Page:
Academic Decathlon team claims regional title
Motivation has never been a problem for the New Richmond High School Academic Decathlon team in past seasons. But this year, after finishing third at last year’s state competition, coach Jarrod Hamdorf has seen his team become even more motivated to make it back to the state competition to compete for a state title.
“The students who take part in the Academic Decathlon are always very self-motivated, especially this year’s team,” Hamdorf said. “This year, the team is extremely hard-working and has been doing an awesome job. I couldn’t be prouder of them.”
The team took one giant step toward claiming a state title on Friday, Jan. 10, by taking first place in the Division 2 Wisconsin Academic Decathlon Regional Competition at UW-Barron County, which earned the team an automatic berth in the state competition.
“We were really excited to get first place at the regionals,” said junior Ally Halonen, who took third in the Honors division at the competition. “We were sitting there waiting for our scores to come up and we weren’t really sure we were going to take first because we were really close with the team that beat us out for first in last year’s regionals. As a team we have made some big improvements this year and we feel like we can get first at the state level too.”
Halonen was not the only New Richmond team member who placed in the top three. Meredith Jarchow and Natalie Janka took second and third respectively in the Scholastic Division, while Nick Bradish and Jacob Postma finished first and second in the Varsity Division.
“When I saw that I had gotten third overall, I was really excited,” Halonen said. “I didn’t think I would since I wasn’t placing in a lot of the categories, but I was able to get a lot of fourth place finishes and that boosted my score enough to take third.”
Academic Decathlon is split into three separate divisions based on GPA: Honor (3.75-4.00), Scholastic (3.00-3.74) and Varsity (0-2.99). Students compete in 10 subject areas, such as art, economics, music and science, based on a common theme. This year’s theme is World War I.
“As a whole, this year’s topic is a lot easier than last year’s, mostly because it is easier to relate to since the United States had a big involvement in the war,” said Halonen, who is in her second year on the Academic Decathlon team. “This year, I’ve seen a big improvement in my scores, but the questions get a lot harder as you go on and become a lot more in depth, so I’m going to need to keep studying hard.”
The key to creating a winning team, according to Hamdorf, is to pick students who represent a cross section of skill and knowledge levels from throughout the high school because a team is scored based on all three different divisions.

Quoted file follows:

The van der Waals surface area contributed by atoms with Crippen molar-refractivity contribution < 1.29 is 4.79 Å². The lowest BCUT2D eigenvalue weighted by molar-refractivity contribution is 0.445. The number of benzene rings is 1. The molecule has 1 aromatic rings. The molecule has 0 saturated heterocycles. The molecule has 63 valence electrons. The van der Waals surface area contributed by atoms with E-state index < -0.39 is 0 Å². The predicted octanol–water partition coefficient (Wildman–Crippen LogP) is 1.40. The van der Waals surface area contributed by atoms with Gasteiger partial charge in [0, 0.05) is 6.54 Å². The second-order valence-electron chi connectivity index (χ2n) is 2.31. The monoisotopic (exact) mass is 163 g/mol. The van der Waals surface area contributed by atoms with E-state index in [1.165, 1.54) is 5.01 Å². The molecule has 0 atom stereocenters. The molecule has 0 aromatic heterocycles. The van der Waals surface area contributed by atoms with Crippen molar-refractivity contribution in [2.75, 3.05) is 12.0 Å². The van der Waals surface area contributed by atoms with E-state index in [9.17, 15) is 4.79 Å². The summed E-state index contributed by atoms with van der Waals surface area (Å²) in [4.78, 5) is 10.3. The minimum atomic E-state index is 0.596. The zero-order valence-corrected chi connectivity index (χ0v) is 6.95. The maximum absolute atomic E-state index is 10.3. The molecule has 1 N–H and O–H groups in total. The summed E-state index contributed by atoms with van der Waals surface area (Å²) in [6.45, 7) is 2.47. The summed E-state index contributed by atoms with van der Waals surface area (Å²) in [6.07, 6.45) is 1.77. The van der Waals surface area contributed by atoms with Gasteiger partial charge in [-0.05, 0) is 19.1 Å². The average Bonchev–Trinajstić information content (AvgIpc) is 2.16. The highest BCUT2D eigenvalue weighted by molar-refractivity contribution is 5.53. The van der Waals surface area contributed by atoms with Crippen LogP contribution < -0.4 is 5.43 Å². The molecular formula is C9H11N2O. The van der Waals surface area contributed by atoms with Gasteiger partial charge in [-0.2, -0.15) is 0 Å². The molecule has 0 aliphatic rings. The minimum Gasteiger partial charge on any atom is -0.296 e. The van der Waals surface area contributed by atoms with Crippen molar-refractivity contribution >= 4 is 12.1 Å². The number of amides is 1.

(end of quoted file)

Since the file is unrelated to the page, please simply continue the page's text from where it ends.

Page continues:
“They score you based on your top two scores from each division, so you need to have a balanced team in order to compete and do well at the competitions,” Hamdorf said. “There are a total of 10,000 points each student can get, so the most points possible is 60,000. So, in the end, I have to pick the 12 best students (nine starters and three alternatives) to make sure we stand the best chance to do well as a team.”
To prepare themselves for each competition, Halonen and her teammates study their binders, which are full of material for each category, including 100-page packets that outline the information the students will need to be familiar with in each subject.
“The students get their study material in the spring the year before, so they have a lot of time to start studying everything and trying to see all of the information through the lens of World War I,” Hamdorf said. “As part of their studying the kids need to read a novel, know music by ear and know art by sight. We meet as a group two times a week for an hour-and-ahalf and read through the material together.”
With every level of competition the New Richmond team reaches, the questions they see will be that much harder, and the information they will need to know will be that much more detailed.
“Some of the questions we see are about some small details, but they are also looking to see how well you grasp the core concepts of the subjects,” Halonen said. “Every competition gets harder and harder though, so it is a lot more rigorous as you move on. The other teams also get a lot better too at the state level since more of them are committed to doing well than at some of the earlier competitions.”
Five teams from New Richmond’s regional moved on to the state competition, including Melrose-Mindoro, Eau Claire Regis, Durand and Northland Pines, to make a total of 20 teams from the four regions that will stand in the way of a state title for New Richmond. According to Hamdorf, his team will face its toughest competition from the powerhouse teams out of the eastern part of the state.
“We have competed against a lot different teams throughout the area and the state, but the schools in the Milwaukee area and a few others will pose the biggest challenge for us,” Hamdorf said. “There are 150 teams that start the season in contention for the state title, but by regionals that number is down to 60. Only 20 teams make it to the state level, and we are the fifth-ranked team in the state.”
The state competition isn’t until March, so Halonen and her teammates have a little while longer to polish up on every subject in their binders and make sure they know everything they possibly can to bring home a state title. However, for Halonen, winning state isn’t the only thing that is driving her.
“It is all hard work, but in the end it is really rewarding when you do well,” Halonen said. “The prestige of it all is also really nice to be a part of since it is a national event.”